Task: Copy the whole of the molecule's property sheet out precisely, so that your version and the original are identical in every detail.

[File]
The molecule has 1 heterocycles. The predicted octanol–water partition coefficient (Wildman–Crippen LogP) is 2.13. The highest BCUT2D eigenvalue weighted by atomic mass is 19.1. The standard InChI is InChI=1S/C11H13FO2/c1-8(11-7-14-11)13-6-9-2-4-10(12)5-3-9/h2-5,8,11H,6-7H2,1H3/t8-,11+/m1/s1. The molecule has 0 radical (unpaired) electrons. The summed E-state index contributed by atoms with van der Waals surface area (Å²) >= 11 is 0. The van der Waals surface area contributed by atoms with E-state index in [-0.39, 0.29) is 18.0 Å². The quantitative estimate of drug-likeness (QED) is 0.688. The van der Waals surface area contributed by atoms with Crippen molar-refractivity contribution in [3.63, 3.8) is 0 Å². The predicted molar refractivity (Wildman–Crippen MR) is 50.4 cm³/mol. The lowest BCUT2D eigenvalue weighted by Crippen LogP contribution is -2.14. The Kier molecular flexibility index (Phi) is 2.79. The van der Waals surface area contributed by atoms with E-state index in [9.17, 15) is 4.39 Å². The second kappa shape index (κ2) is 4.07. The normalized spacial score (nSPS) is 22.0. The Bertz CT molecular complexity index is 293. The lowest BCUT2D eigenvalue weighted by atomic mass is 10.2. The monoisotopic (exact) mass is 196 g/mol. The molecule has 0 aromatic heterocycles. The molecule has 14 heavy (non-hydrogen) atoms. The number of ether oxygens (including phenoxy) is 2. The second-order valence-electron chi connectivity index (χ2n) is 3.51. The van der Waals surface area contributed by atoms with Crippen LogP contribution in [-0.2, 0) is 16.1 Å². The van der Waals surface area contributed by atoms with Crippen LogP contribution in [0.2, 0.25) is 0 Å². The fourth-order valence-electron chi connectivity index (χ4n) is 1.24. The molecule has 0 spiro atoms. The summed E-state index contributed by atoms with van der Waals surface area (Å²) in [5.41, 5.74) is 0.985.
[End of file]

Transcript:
The molecule has 1 heterocycles. The predicted octanol–water partition coefficient (Wildman–Crippen LogP) is 2.13. The highest BCUT2D eigenvalue weighted by atomic mass is 19.1. The standard InChI is InChI=1S/C11H13FO2/c1-8(11-7-14-11)13-6-9-2-4-10(12)5-3-9/h2-5,8,11H,6-7H2,1H3/t8-,11+/m1/s1. The molecule has 0 radical (unpaired) electrons. The summed E-state index contributed by atoms with van der Waals surface area (Å²) >= 11 is 0. The van der Waals surface area contributed by atoms with E-state index in [-0.39, 0.29) is 18.0 Å². The quantitative estimate of drug-likeness (QED) is 0.688. The van der Waals surface area contributed by atoms with Crippen molar-refractivity contribution in [3.63, 3.8) is 0 Å². The predicted molar refractivity (Wildman–Crippen MR) is 50.4 cm³/mol. The lowest BCUT2D eigenvalue weighted by Crippen LogP contribution is -2.14. The Kier molecular flexibility index (Phi) is 2.79. The van der Waals surface area contributed by atoms with E-state index in [9.17, 15) is 4.39 Å². The second kappa shape index (κ2) is 4.07. The normalized spacial score (nSPS) is 22.0. The Bertz CT molecular complexity index is 293. The lowest BCUT2D eigenvalue weighted by atomic mass is 10.2. The monoisotopic (exact) mass is 196 g/mol. The molecule has 0 aromatic heterocycles. The molecule has 14 heavy (non-hydrogen) atoms. The number of ether oxygens (including phenoxy) is 2. The second-order valence-electron chi connectivity index (χ2n) is 3.51. The van der Waals surface area contributed by atoms with Crippen LogP contribution in [-0.2, 0) is 16.1 Å². The van der Waals surface area contributed by atoms with Crippen LogP contribution in [0.2, 0.25) is 0 Å². The fourth-order valence-electron chi connectivity index (χ4n) is 1.24. The molecule has 0 spiro atoms. The summed E-state index contributed by atoms with van der Waals surface area (Å²) in [5.41, 5.74) is 0.985.